The Internet of Things Doesn’t Work

The Internet of Things doesn’t work. That’s it right there. I would say that’s all I have to say on the topic but that would be lying, and those that read my blog would know that.

So let me elaborate. The Internet of Things doesn’t work because companies don’t want it to. They haven’t looked further than the standard spreadsheet accounting that fails so many businesses, markets and stifles new ideas. I don’t mean funding, far from it, if you read another article I’m going to publish about Crowdfunding you’ll know that I feel that model is also not working and is failing its own customers. No, by spreadsheet accounting I mean columns of figures on a simple spreadsheet, in this case sales.

Why would a company want to open up their range of products so that consumers had more choice? Not just choice between their products, but choice between companies. Why would they want that? Then their competition increases, consumers have a choice between multiple suppliers. Companies like to build their own propriety range, tie the consumer into that range and ensure that they continue to buy upgrades and other items within the range made solely by themselves. Surely that maximises profit?

It can, Apple are a good sign of that, however it can also be done other ways to the consumers’ benefit, allowing other companies shares of the profits, and providing a better overall solution and ultimately, longer term profits. However, companies are more concerned with older business models and want to tie the consumer into their propriety systems to ensure they buy their products, ensure they continue to do so until they can bleed everything out of the product line. It means they don’t have to continue be the best or the latest in the marketplace, just hook people in and keep them there spending the money.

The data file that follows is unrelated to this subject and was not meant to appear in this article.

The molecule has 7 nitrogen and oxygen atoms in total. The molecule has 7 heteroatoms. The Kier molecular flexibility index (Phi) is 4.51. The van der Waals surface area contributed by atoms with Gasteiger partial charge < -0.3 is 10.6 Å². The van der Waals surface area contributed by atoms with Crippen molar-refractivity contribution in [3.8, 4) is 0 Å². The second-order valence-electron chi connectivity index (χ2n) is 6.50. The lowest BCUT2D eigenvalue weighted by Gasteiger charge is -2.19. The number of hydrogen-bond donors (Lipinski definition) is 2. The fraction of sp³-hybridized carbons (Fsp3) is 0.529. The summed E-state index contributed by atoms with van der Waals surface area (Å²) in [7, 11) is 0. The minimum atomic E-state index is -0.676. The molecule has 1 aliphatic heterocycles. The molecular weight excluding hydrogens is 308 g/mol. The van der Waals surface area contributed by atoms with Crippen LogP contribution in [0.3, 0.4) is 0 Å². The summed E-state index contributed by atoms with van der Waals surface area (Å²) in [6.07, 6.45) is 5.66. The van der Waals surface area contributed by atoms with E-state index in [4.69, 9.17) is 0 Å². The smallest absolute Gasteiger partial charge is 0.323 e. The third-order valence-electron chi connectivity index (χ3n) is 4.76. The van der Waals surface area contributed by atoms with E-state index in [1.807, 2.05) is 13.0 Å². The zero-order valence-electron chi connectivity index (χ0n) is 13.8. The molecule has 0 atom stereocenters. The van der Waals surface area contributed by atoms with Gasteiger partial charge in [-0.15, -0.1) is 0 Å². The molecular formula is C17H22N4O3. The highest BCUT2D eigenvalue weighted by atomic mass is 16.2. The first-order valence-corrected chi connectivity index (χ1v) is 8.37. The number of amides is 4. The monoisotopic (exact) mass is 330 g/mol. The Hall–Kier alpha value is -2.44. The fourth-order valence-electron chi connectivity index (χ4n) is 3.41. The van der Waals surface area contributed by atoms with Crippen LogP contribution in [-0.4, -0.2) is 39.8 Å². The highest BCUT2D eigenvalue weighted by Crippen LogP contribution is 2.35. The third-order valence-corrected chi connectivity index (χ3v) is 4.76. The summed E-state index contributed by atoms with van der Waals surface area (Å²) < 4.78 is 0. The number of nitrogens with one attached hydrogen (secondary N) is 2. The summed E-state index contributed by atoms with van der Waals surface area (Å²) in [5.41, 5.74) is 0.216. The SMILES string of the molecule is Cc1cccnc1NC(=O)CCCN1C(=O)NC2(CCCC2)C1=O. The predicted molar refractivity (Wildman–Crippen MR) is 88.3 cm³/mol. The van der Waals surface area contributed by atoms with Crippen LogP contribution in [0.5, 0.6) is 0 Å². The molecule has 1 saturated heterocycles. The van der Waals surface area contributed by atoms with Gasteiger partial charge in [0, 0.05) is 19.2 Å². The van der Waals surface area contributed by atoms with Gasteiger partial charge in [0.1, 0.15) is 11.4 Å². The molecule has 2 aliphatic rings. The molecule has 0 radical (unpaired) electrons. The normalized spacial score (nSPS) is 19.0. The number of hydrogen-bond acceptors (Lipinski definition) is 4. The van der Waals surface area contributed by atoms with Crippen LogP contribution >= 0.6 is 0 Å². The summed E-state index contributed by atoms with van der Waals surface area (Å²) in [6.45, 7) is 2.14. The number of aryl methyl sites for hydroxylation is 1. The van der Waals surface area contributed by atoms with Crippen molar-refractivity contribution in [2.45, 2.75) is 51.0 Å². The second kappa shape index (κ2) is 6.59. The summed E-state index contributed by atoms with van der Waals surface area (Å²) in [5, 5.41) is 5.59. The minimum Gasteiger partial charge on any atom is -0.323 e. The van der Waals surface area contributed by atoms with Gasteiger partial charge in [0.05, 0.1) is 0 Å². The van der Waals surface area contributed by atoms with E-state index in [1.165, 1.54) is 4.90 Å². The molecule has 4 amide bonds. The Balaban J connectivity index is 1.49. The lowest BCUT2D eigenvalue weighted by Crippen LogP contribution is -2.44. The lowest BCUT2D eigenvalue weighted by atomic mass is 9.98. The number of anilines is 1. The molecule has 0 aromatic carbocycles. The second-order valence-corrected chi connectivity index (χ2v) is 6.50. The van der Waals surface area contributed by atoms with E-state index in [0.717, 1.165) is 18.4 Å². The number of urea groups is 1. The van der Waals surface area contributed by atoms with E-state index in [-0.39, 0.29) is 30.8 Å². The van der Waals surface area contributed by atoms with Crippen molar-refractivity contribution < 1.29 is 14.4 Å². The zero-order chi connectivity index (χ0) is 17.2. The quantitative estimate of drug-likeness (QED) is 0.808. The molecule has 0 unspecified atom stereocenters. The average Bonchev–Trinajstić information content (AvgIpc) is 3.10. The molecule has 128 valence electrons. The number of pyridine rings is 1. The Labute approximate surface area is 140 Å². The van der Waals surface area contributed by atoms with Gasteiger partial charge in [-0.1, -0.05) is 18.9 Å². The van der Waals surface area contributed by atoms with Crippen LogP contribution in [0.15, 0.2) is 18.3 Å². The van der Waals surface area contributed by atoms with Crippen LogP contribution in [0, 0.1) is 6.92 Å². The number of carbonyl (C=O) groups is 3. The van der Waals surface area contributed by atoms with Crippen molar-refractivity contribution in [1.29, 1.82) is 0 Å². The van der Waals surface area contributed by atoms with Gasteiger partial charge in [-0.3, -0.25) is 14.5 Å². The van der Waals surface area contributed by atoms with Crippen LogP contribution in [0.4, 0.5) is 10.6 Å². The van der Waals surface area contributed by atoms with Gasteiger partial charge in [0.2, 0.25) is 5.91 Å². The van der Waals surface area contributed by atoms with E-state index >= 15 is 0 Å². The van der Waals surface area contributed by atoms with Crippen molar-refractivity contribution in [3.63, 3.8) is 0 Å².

Internet of Things should describe Internet enabled devices you can buy from anywhere and when you connect them to the Internet you can link them with your other Internet enabled devices, whoever made them. You can then build rules around those devices, getting them to work together. For example, if a thermostat says the temperature has dropped in your house, and all the windows and doors report as being closed, and at least one of the family’s mobiles is in the home, turn the heating on. It isn’t just about connecting the home either, imagine the possibilities with the Internet connected vehicle, roads, or even a company’s products. Nor is it about one or two devices, the power of this world comes from the linking of devices and the sharing of their data, devices no one had ever thought to previously connect, linking them together with rules to take action on each other’s information.

The devices needed to accomplish this world should come from different suppliers and all connect together seamlessly, or at least simply, otherwise innovation and new devices are seriously limited. That, however, just is not the reality today.

Here’s where we hit the big problem. The current Internet of Things is not a sea of devices that can interconnect, it’s a sea of companies with their own propriety systems and devices that don’t talk to each other. In general, they are closed systems, some with limited APIs allowing some token information to be passed, but nothing near what would make a truly connected system. This is an Internet of Propriety Systems.

There are some systems out there that are trying to live by the ideal model but they have created a new problem for companies wishing to truly try and connect everything, multiple formats. We now have an ecosystem that looks like the battle between Betamax and VHS but hundreds of entries of companies own systems and two major protocols, neither of which look like they’ll win.